"Our goal is a 90-day supply of everything," he said. "We’re about 75% there."
County Executive Mark Poloncarz credited the work and coordination of the staff of the county's Purchasing, Emergency Services, Public Works and Health departments to get supplies in and out.
"It's one of the largest logistics operations that Erie County has ever had," he said this week. "We've been able to meet the needs of this community, while other parts of the country are struggling for PPE or are struggling for testing kits."
Truck driver Dale Jones moves a hand lift out of the way as the county takes delivery of a shipment of hand sanitizer.
Supply shortages have eased up in Erie County.
That's allowing the county to exercise some "tough love" and turn down requests from physicians and dentists.
The county provided more items to them when they desperately needed supplies but couldn't get any. Erie County had the buying power to get and distribute the items. Now that market supply has loosened up generally and physicians, dentists and others can find what they need in the marketplace, the county is starting to cut back on what it provides in order to build up to its goal of a 90-day stockpile for when things get bad again.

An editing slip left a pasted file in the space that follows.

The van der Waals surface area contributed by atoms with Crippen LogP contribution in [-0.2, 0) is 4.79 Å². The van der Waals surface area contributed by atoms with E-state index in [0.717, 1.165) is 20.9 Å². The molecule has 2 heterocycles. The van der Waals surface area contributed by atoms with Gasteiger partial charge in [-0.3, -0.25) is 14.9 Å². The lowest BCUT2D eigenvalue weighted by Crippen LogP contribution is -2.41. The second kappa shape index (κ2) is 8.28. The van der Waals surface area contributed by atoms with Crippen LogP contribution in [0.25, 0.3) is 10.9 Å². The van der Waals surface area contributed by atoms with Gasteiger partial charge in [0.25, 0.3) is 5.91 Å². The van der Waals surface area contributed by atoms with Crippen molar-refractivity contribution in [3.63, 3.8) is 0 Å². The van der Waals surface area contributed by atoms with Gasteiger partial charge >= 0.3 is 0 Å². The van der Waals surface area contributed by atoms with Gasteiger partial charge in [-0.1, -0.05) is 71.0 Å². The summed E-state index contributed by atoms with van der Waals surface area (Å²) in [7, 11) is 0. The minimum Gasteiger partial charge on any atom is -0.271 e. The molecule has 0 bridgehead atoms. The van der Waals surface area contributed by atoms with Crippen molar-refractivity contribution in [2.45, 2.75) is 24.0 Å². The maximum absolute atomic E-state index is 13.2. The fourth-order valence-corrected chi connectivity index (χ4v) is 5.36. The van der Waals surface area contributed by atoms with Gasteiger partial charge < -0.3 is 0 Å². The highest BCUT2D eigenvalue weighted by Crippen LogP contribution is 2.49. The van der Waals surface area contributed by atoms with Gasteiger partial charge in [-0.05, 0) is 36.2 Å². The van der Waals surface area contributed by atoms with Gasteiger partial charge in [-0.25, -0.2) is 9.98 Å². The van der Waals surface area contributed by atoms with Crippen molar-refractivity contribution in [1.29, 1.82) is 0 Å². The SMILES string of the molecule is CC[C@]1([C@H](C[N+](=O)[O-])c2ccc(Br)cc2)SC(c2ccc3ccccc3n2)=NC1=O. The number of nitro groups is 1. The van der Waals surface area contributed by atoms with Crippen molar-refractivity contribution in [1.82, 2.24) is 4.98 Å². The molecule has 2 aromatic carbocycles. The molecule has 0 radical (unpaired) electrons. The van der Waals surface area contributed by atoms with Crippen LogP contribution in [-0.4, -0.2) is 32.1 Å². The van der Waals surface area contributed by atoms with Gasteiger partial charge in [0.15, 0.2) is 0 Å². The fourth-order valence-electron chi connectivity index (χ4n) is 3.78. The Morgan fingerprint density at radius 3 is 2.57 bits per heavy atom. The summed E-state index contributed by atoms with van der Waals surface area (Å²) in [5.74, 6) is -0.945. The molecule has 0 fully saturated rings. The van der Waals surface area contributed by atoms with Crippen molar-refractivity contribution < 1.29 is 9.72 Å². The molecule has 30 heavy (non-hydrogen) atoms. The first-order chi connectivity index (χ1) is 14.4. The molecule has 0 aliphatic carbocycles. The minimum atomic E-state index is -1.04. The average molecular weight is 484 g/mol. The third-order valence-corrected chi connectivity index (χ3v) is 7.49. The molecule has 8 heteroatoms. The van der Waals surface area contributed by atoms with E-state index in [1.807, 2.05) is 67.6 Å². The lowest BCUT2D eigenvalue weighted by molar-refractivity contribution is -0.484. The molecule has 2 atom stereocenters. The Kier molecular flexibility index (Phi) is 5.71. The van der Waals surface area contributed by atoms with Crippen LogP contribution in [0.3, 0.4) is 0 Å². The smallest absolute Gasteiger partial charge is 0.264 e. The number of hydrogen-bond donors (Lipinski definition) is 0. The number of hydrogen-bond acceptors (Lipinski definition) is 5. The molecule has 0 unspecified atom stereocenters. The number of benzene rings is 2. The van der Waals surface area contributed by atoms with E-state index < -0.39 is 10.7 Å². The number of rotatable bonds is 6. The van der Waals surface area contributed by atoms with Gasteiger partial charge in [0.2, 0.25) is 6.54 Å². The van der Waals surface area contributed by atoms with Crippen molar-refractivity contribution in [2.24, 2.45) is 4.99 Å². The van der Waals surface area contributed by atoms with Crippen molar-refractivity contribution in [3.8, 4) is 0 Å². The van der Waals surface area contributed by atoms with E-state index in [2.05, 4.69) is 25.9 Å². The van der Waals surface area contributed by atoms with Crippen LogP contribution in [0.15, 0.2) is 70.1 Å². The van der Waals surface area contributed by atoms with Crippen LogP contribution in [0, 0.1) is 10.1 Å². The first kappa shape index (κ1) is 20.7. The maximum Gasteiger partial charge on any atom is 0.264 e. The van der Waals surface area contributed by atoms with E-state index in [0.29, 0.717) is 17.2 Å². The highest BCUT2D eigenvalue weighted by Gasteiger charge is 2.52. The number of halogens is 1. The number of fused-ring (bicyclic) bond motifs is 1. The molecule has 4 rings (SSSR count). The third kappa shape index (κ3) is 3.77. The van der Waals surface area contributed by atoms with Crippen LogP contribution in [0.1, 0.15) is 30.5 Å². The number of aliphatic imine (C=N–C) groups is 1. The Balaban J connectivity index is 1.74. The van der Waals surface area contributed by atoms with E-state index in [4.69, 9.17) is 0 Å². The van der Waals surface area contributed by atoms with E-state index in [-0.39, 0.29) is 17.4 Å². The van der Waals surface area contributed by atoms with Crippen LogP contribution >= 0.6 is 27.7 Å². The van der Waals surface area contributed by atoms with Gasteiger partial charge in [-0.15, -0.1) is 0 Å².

Instead of handing over boxes of N95 masks, for instance, the county will give outside providers a variety of N95 makes and models so private providers can find a good-fitting make and model. Then the county will connect the organizations with reputable private suppliers.
"All of the prices are ridiculous," Neaverth said. "But we’re making sure they’re not charging the doctor's office three times or four times what they’re charging us."
The county also remains active in cross fitting first responders and nursing home personnel with different types of N95 masks so that if one manufacturer's N95 mask is not available, individuals can find a substitute with a different manufacturer.
"What we can’t have is a world where everybody needs is a 3M, N95 1860S mask," he said.